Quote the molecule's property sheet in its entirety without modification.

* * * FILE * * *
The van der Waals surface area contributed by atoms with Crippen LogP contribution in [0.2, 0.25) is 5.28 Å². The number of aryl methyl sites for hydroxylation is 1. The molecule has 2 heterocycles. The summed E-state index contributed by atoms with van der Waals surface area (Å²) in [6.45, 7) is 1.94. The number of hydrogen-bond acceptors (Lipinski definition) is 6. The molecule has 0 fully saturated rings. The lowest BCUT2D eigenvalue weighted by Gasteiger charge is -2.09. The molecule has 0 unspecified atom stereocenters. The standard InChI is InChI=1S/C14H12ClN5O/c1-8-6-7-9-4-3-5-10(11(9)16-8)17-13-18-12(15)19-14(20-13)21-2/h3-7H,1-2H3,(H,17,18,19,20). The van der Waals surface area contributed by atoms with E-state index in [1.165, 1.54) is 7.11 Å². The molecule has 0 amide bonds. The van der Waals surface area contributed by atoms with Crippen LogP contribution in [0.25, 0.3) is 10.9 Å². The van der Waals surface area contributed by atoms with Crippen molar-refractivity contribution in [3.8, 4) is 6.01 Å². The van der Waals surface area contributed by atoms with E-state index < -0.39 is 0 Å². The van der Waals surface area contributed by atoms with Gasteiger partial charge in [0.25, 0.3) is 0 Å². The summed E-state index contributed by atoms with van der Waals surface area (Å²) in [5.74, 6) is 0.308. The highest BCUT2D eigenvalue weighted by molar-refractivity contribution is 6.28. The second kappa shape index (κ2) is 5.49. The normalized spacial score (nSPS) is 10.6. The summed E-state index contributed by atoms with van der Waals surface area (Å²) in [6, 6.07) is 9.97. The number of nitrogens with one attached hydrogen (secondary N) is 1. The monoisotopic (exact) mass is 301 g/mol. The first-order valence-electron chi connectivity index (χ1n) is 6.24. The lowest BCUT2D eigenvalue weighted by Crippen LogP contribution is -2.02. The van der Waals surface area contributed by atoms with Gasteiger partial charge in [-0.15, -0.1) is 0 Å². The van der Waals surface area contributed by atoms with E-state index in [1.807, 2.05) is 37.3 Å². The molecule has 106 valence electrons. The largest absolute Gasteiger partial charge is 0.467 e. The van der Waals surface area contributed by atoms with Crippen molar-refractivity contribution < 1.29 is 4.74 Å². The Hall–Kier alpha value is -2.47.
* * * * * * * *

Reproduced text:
The van der Waals surface area contributed by atoms with Crippen LogP contribution in [0.2, 0.25) is 5.28 Å². The number of aryl methyl sites for hydroxylation is 1. The molecule has 2 heterocycles. The summed E-state index contributed by atoms with van der Waals surface area (Å²) in [6.45, 7) is 1.94. The number of hydrogen-bond acceptors (Lipinski definition) is 6. The molecule has 0 fully saturated rings. The lowest BCUT2D eigenvalue weighted by Gasteiger charge is -2.09. The molecule has 0 unspecified atom stereocenters. The standard InChI is InChI=1S/C14H12ClN5O/c1-8-6-7-9-4-3-5-10(11(9)16-8)17-13-18-12(15)19-14(20-13)21-2/h3-7H,1-2H3,(H,17,18,19,20). The van der Waals surface area contributed by atoms with E-state index in [1.165, 1.54) is 7.11 Å². The molecule has 0 amide bonds. The van der Waals surface area contributed by atoms with Crippen LogP contribution in [0.25, 0.3) is 10.9 Å². The van der Waals surface area contributed by atoms with Crippen molar-refractivity contribution in [3.8, 4) is 6.01 Å². The van der Waals surface area contributed by atoms with E-state index < -0.39 is 0 Å². The van der Waals surface area contributed by atoms with Gasteiger partial charge in [0.25, 0.3) is 0 Å². The summed E-state index contributed by atoms with van der Waals surface area (Å²) in [5.74, 6) is 0.308. The highest BCUT2D eigenvalue weighted by molar-refractivity contribution is 6.28. The second kappa shape index (κ2) is 5.49. The normalized spacial score (nSPS) is 10.6. The summed E-state index contributed by atoms with van der Waals surface area (Å²) in [6, 6.07) is 9.97. The number of nitrogens with one attached hydrogen (secondary N) is 1. The monoisotopic (exact) mass is 301 g/mol. The first-order valence-electron chi connectivity index (χ1n) is 6.24. The lowest BCUT2D eigenvalue weighted by Crippen LogP contribution is -2.02. The van der Waals surface area contributed by atoms with Gasteiger partial charge in [-0.15, -0.1) is 0 Å². The van der Waals surface area contributed by atoms with E-state index in [1.807, 2.05) is 37.3 Å². The molecule has 106 valence electrons. The largest absolute Gasteiger partial charge is 0.467 e. The van der Waals surface area contributed by atoms with Crippen molar-refractivity contribution < 1.29 is 4.74 Å². The Hall–Kier alpha value is -2.47.